We’ve received some great responses on this post on the burn rate of Push SMS services, both on MediaNama as well as via SMS and email (which are off-the-record by default). Do note that the Webaroo funding has NOT been confirmed to MediaNama and we’ve merely published an estimation of their burn rate. There’s great value in your comments (do keep them coming), and here are some of the issues that you have mentioned –

Inter-operator charges: Sony Joy says that the burn rate will increase, and problems will be compounded further if telecom operators introduce inter-operator MT charges, like 10/15 paise.

Sustainability; GPRS vs SMS: Pratham believes that at a cost of 1.5$ per 1K SMS, they would need a 1.5$ and above CPM to survive on advertising, which he thinks is unlikely. K believes that the SMS distribution model will have issues sustaining beyond the next 24 months – users are likely to move to GPRS/EDGE, and once 3G becomes a reality. He feels that SMS is cumbersome and expensive compared to GPRS. Sanjay Vijaykumar rightly points out that we have not included the 12.36% service tax in our estimation, which would our estimation of costs for these Push SMS services, adding that GupShup has released a mobile version of the site at m.smsgupshup.com, and has an internal ad engine in the works. Some have also said that $10 million is not likely wont last for more than a year.

On VCs Backing This Model
Yogi mentions that the VCs are betting on big reputations (Rajesh Jain and Rakesh Mathur) and the hype of mobile advertising. The space is hot, and the jury is still out on whether this will work or not. Prashant Singh believes it will – he compares the SMS space to the TV channel space – TV channels will bleed a few crores per month, and with segmentation in that space, the target group for each channel is limited. Compared to that, the target group for Push SMS services is smaller – like a generic TV channel, with a diverse community mix. Sudhir Syal says that VC’s don’t fund companies so that they can help them achieve their cash burn rate plans.

Advantage over services where user gets paid (like mginger): Sony Joy says that the intention of the users in case of content based push sms services like SMS GupShup and MyToday is genuine – they want the content. Advertisements (ed: particularly contextual ones) will be more effective than services that target audiences that want to make money, or send free SMS.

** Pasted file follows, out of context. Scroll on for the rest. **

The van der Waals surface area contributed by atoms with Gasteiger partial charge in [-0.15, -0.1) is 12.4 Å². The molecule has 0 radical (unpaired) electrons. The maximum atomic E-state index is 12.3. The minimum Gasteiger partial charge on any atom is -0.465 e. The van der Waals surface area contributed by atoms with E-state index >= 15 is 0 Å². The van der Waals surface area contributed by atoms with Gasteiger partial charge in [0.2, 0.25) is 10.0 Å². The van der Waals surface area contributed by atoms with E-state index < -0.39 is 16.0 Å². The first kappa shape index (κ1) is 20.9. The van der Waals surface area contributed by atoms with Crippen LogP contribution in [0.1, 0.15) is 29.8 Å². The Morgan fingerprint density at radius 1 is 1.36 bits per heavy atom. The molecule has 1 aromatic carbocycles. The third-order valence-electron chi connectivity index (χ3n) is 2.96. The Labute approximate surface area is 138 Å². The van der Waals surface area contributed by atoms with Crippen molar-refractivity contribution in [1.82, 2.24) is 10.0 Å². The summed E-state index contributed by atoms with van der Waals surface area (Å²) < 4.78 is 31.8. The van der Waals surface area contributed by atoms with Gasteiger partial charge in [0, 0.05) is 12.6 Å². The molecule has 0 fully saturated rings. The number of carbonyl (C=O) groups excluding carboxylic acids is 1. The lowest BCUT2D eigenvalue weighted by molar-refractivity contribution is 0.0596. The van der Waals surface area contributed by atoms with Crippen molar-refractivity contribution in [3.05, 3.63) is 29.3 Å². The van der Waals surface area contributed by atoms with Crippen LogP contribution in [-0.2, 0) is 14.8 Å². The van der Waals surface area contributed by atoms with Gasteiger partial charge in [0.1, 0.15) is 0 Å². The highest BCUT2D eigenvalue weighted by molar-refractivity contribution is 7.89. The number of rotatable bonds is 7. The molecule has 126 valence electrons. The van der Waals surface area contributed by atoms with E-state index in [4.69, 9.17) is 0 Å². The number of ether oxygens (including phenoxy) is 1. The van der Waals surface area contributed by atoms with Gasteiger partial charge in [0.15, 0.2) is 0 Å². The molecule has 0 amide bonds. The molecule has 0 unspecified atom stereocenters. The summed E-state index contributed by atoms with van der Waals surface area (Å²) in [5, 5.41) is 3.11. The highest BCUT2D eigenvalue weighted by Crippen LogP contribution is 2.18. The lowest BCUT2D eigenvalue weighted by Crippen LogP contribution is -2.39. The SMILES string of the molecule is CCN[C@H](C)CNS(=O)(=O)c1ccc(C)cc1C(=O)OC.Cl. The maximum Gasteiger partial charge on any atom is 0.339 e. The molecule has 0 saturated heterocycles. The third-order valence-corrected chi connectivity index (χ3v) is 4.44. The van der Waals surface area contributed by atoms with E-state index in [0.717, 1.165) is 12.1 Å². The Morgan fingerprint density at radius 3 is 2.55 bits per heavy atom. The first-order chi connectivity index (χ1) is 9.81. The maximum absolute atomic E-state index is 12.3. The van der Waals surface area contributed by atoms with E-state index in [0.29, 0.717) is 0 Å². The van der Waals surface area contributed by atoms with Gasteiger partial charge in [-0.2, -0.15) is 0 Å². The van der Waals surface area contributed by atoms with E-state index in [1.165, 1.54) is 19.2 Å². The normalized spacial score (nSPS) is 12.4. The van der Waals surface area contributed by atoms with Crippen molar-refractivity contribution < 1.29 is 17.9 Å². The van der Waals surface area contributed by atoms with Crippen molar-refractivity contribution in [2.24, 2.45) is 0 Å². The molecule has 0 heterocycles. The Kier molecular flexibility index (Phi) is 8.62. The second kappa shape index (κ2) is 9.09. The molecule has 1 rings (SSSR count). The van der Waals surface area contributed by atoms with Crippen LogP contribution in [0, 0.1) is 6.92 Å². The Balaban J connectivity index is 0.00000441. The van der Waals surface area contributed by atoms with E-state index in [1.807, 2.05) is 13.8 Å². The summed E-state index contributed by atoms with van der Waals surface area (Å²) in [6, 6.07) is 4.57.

SMS Ad Networks
Sudhir Syal suggests that SMS groups can target more local advertisers (Over 200,000 as opposed to approx. 5,000 on TV), and this can be achieved through SMS ad networks.

Underutilized Inventory; Reach & Profiling: Saurabh makes an interesting point – reach is defined by number of subscribers, not by number of SMS’ in case of Push SMS services. However, in case of send Free SMS services, reach can be 5-10 times the registered user base. He adds that in case of models like those of 160by2, there is significant profiling done; Sanjay Vijaykumar agrees, saying that they is in profiling users. Sony Joy mentions a supply-demand mismatch, and Yogi believes the business case rests on per-SMS revenue and the “Fill Factor”. We’ve been told that the inventory utilization for Push SMS services is between 10-25 percent, so a majority of the inventory remains underutilized.

Lack of case studies; Synergy with social networking sites
Harshil Karia believes that SMS GupShups model appears more reliable than Social Networking models at this point in time. He believes that SMS, as the key driver of (mobile) advertising, is likely to exist for a while; case studies on mobile advertising are of poor quality, and there aren’t enough case studies on WAP and bluetooth marketing. He also mentions integration of social network APIs with SMS based services.